There is a great deal that we don’t understand, and our hopes and plans often get thwarted. But if we go with Jesus, even if it’s into the jaws of death, we will be walking in the light. The prayer of Jesus at the grave begins with thanksgiving as all prayer should; we take too much for granted. But if, like the Psalmists or Job, you have a complaint about arbitrary injustice or the unfairness of it all, it is right to tell him so. Martha certainly spoke her mind, and, feeling neglected, bluntly reproached Jesus.

A prayer of protest is quite proper. Prayer is a dialogue of learning; in the stillness you learn more about yourself, and God, and the way things really are. You may come to understand ‘Why should it happen to me?’ is answered ‘Why should it not?’ and ‘Why me?’ becomes ‘Why not me?’

‘Jesus wept’ is not an oath; it expresses his grief at the death of his friend and the distress of his sisters; for John it stresses the reality of the Incarnation. This man is truly flesh and blood, who understands a cry of pain and anguish, and shares the pain and hurt of bereavement; if ever you are almost overwhelmed by grief, he understands and shares; and comes to you as he came to Martha and Mary.

The long story about Lazarus whose name so aptly means ‘blessed by God’ is the crowning sign of victory over death. Here Lazarus is dead and buried and decaying, and this resuscitated corpse is a further sign. Jesus not only speaks of the word of life but he himself is the Resurrection. Often we hear a voice that reminds us that in the midst of life we are in death; but Jesus’ commanding voice insists: In the midst of death we are in life. Don’t worry about what happens when you die for he is Resurrection. And there is more to come.

Offering you a chalice, a minister may say: ‘The blood of Christ keep you in eternal life.’ – in other words – keep you where you already are. That’s John’s new theology and understanding after sixty years of prayer and meditation.

Eternal life is here and now; we have passed from death to life already. Yet sometimes you may feel half-dead through bereavement or despair, divorce, or disappointment, redundancy or being told about a life threatening illness and yet you find a new lease of life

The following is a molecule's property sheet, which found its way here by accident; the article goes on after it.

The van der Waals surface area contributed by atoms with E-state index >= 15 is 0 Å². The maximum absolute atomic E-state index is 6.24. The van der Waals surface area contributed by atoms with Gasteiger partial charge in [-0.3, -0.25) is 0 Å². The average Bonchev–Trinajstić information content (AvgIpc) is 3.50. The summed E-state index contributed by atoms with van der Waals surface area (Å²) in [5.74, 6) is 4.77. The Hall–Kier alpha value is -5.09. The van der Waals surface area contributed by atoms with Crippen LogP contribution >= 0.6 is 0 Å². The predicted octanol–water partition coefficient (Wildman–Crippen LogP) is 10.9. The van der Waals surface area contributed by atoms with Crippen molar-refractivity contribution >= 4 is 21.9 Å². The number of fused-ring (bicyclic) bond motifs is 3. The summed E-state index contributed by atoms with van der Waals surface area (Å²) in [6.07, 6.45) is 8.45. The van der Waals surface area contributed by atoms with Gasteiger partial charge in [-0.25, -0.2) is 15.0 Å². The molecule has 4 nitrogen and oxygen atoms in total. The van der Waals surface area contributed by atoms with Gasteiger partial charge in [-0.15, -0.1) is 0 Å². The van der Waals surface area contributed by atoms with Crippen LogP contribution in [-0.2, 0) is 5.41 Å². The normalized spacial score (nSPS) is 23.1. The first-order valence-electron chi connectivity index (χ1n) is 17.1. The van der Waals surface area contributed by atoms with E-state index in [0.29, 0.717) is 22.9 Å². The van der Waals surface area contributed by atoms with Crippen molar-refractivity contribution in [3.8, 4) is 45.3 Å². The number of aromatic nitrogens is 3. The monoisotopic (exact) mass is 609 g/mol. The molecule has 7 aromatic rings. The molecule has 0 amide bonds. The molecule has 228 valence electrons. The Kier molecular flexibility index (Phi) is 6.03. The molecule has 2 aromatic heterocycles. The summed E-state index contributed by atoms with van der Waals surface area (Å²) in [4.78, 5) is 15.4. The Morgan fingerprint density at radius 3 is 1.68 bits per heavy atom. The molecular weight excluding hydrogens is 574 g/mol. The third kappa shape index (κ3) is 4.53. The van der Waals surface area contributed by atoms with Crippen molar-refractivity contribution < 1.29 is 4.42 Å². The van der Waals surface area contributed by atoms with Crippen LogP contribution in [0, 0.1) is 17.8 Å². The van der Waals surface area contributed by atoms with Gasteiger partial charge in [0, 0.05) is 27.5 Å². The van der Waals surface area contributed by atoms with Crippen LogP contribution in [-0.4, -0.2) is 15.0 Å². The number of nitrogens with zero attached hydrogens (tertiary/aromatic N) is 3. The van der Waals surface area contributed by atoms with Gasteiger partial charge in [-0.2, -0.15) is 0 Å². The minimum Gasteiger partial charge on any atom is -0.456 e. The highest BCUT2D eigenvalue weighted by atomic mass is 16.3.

that seems like resurrection, a life that is fuller and richer, more satisfying and fulfilling, eternal in quality as well as quantity, here and now. I certainly found that when working in the hospice.

As Easter makes plain, God is in the business of raising the dead. Life is a succession of deaths and resurrections; and when you come to the end of your days and he holds you through death into Life, it will be but one more in a whole series of resurrections.

May we pray. Lord Jesus, give us the courage and strength to follow you, especially when times are hard, so that we may experience your love and help through all our days. Amen

2nd Sunday of Advent 2016

Brian Reader

Isaiah 11: 1-10; Ps 72: 1-7, 18-19; Romans 15:4-13; Matthew 3:1-12

Today is the second Sunday of Advent. Some 10 days ago someone asked me “Why don’t we have flowers in Church during Advent?” I gave an answer but it raised other issues, and it set me thinking.

What is Advent, and what do we know about it?

Advent is so much more than a delicious chocolate calendar counting down the days until Christmas. In fact, the Advent calendar gives a wrong idea about Advent, as it assumes that Advent starts on the 1st December, when we all know that this year it started last Sunday on 27th November, and next year it will start on the 3rd December.  I therefore decided to speak this morning about Advent and I make no apology for using some of an article by Justin Holcomb which I found on Christianity.com.

For some of us there may be some confusion surrounding the meaning of the Advent season. The word “Advent” just means “coming”. So it is reasonable to assume that the Advent season focuses on expectation and to think that it serves as an anticipation of Christ’s birth in the season leading up to Christmas. This is part of the story, but as Anne explained last Sunday there’s more to Advent than just that.